Monday, June 18, 2018

The Quest for Queen Mary edited by Hugo Vickers



James Pope-Hennessy's Queen Mary, is arguably the gold standard for royal biographies.   The commission came from Sir Owen Moreshead. the Royal Librarian, on the recommendation of Lady Cynthia Colville, the late Queen's long-serving lady-in-waiting, some months after the death of King George V's consort in 1953.

It would not be an easy task for the experienced biographer to bring to fruition the  resplendent life of May of Teck.   Few Queen consorts have an official biographer.  But Queen Mary, daughter of Princess Mary Adelaide of Cambridge, a first cousin of Queen Victoria, and Duke Franz of Teck, a morganatic scion of the house of Württemberg, was certainly worthy of the attention.

Writing an official biography allows the biographer to have access to personal papers and to people involved in the subject's life.  Pope-Hennessy met and talked with people who knew Mary in her various stages of life - from Württemberg cousins to courtiers and her surviving children, including the Duke of Windsor.  This journey - to homes in the UK and abroad - became the quest to learn more about Queen Mary.   Pope-Hennessy embarked on a massive project, sifting through all of the conversations, all of the papers, to write what is a comprehensive, yet very open biography of Queen Mary.

Mary's personality was largely formed by her own interactions with her family and with travel and life experiences.   Pope-Hennessy was perfectly placed to write an insightful and in-depth profile of the formidable queen.

This was achieved through Pope-Hennessy's interviews and copious notes.   Not everything made the final version of the biography.  His notes and papers for the biography were not allowed to be published for 50 years.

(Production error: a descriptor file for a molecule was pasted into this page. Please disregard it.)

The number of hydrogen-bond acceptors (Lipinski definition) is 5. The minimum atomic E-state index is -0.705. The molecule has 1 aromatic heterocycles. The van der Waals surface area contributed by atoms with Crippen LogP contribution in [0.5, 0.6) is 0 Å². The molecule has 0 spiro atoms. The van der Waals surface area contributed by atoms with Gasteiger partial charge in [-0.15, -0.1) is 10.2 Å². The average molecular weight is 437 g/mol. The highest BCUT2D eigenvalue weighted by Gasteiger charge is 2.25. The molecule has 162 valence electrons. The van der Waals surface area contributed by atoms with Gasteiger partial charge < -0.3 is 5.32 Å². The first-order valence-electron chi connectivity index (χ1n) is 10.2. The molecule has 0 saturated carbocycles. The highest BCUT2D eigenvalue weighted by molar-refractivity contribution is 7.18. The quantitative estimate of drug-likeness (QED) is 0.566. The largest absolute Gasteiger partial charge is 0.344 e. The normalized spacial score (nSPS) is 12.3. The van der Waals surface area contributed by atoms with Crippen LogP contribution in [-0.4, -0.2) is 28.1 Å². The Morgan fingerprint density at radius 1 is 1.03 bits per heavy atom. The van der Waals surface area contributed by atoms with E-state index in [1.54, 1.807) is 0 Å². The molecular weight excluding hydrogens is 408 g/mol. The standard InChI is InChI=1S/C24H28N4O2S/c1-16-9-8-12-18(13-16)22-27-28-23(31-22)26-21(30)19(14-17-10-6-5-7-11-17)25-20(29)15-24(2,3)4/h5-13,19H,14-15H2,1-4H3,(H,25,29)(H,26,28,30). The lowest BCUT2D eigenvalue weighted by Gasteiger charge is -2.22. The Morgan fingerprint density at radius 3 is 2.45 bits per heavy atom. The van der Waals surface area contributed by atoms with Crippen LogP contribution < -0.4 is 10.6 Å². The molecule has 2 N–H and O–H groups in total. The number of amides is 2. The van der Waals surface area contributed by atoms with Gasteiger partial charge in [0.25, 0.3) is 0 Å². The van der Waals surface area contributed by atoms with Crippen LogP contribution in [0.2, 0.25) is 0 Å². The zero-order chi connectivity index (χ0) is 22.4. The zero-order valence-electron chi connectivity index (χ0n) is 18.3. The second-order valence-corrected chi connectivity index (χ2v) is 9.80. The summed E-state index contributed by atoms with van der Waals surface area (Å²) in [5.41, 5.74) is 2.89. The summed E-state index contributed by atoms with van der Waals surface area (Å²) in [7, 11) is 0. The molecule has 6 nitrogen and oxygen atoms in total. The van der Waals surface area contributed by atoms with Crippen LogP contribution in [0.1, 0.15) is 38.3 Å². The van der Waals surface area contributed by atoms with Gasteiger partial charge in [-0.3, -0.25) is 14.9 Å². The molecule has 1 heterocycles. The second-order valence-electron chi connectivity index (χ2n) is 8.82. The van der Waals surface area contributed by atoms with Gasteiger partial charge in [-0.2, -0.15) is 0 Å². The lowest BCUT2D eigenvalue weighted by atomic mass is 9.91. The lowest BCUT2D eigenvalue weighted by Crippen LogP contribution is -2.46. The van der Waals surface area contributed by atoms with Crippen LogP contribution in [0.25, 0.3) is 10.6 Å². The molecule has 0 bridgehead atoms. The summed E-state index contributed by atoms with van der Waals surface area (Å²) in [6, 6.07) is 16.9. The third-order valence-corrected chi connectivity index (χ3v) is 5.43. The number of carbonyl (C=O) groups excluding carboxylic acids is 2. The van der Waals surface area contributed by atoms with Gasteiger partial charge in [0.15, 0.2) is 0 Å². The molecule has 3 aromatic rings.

The interviews were considered  "confidential."  Pope-Hennessy believed that the interviews were a "not interesting study of moral psychology as it was and as it largely remains today."

It would take a skilled biographer in his own right to sift through and offer a contemporary perspective on Pope-Hennessy's conversations in his quest to find the real Mary.    Acclaimed biographer Hugo Vickers is the perfect person to take on the challenge of bringing Pope-Hennessy's quest to our time,  60 years after the book's publication.

Hugo separates The Quest for Queen Mary  into two sections:  The Commission and Interviews.  The former was written by Hugo while the interviews were conducted and written by Pope-Hennessy.

Hugo provides extensive footnotes for all the interviews, which will prove helpful to new readers who are unfamiliar with many of the references to events and other people mentioned in the interviews.

The interviews offer further insight and history, and a but of humor, too.  The Queen's niece, The Duchess of Beaufort told Pope-Hennessy that May was "very proud of her legs and ankles.  As a girl she would jump on a sofa at games so people could see them."

The Duchess also noted that Mary was "fundamentally very very German."

According to her third son, Prince Henry, the Duke of Gloucester, Queen Mary loathed Balmoral. "Hated it.  She had nothing to do in Scotland," he said.

The Quest for Queen Mary is one of the best royal books in the last few years.  One caveat.  Please do not read this book unless you have read Queen Mary at least one time.   A further appreciation for this biography will come after reading The Quest for Queen Mary.

It is rare for a biographer to share his research after the publication the book.  The Quest for Queen Mary is a historical treat. Savor it.   After reading this book, you will have a further appreciation for the magnificence that is James Pope-Hennessy's Queen Mary.

Hugo Vickers and James Pope-Hennessy have allowed us - the readers and historians and biographers - to be be the flies on the wall. 

The Quest for Queen Mary was published by Zuleika  Books.



1 comment:

  1. I got my copy from Zuleka last week. They had problems taking my (US issued) Visa card. I started reading the intro to *Quest,* and realized that I first needed to re-read *Queen Mary* itself. I am about 1/4 of the way thru that. Looking forward to *Quest.*

    ReplyDelete